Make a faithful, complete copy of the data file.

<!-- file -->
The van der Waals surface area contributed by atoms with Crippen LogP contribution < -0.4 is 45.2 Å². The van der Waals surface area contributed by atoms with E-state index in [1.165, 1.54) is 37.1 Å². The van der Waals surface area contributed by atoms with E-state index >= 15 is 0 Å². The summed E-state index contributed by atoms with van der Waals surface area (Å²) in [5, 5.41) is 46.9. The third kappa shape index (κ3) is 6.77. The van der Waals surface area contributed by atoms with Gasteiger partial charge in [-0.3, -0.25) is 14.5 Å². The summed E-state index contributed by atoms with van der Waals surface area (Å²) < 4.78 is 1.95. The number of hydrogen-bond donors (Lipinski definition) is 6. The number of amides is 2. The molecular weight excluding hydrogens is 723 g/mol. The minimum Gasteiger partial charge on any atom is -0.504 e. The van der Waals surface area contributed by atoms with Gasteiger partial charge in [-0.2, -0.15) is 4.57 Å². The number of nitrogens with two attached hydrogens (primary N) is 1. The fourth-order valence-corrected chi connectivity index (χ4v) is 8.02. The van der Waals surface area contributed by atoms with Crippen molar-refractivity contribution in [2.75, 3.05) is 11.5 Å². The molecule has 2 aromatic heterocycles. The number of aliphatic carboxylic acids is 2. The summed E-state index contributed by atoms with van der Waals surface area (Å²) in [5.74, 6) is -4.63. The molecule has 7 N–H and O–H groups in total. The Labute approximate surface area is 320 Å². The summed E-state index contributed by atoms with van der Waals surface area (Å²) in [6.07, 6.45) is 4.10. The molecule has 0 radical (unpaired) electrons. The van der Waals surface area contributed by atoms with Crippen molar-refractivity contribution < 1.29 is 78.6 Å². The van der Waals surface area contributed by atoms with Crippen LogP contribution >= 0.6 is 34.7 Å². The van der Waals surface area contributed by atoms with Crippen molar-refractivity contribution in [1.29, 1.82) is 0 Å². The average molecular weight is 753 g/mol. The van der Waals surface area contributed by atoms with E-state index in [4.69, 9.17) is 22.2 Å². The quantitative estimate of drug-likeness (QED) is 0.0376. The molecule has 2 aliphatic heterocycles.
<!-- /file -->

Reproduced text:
The van der Waals surface area contributed by atoms with Crippen LogP contribution < -0.4 is 45.2 Å². The van der Waals surface area contributed by atoms with E-state index in [1.165, 1.54) is 37.1 Å². The van der Waals surface area contributed by atoms with E-state index >= 15 is 0 Å². The summed E-state index contributed by atoms with van der Waals surface area (Å²) in [5, 5.41) is 46.9. The third kappa shape index (κ3) is 6.77. The van der Waals surface area contributed by atoms with Gasteiger partial charge in [-0.3, -0.25) is 14.5 Å². The summed E-state index contributed by atoms with van der Waals surface area (Å²) < 4.78 is 1.95. The number of hydrogen-bond donors (Lipinski definition) is 6. The number of amides is 2. The molecular weight excluding hydrogens is 723 g/mol. The minimum Gasteiger partial charge on any atom is -0.504 e. The van der Waals surface area contributed by atoms with Gasteiger partial charge in [-0.2, -0.15) is 4.57 Å². The number of nitrogens with two attached hydrogens (primary N) is 1. The fourth-order valence-corrected chi connectivity index (χ4v) is 8.02. The van der Waals surface area contributed by atoms with Crippen molar-refractivity contribution in [2.75, 3.05) is 11.5 Å². The molecule has 2 aromatic heterocycles. The number of aliphatic carboxylic acids is 2. The summed E-state index contributed by atoms with van der Waals surface area (Å²) in [5.74, 6) is -4.63. The molecule has 7 N–H and O–H groups in total. The Labute approximate surface area is 320 Å². The summed E-state index contributed by atoms with van der Waals surface area (Å²) in [6.07, 6.45) is 4.10. The molecule has 0 radical (unpaired) electrons. The van der Waals surface area contributed by atoms with Crippen molar-refractivity contribution < 1.29 is 78.6 Å². The van der Waals surface area contributed by atoms with Crippen LogP contribution >= 0.6 is 34.7 Å². The van der Waals surface area contributed by atoms with Crippen molar-refractivity contribution in [1.29, 1.82) is 0 Å². The average molecular weight is 753 g/mol. The van der Waals surface area contributed by atoms with E-state index in [4.69, 9.17) is 22.2 Å². The quantitative estimate of drug-likeness (QED) is 0.0376. The molecule has 2 aliphatic heterocycles.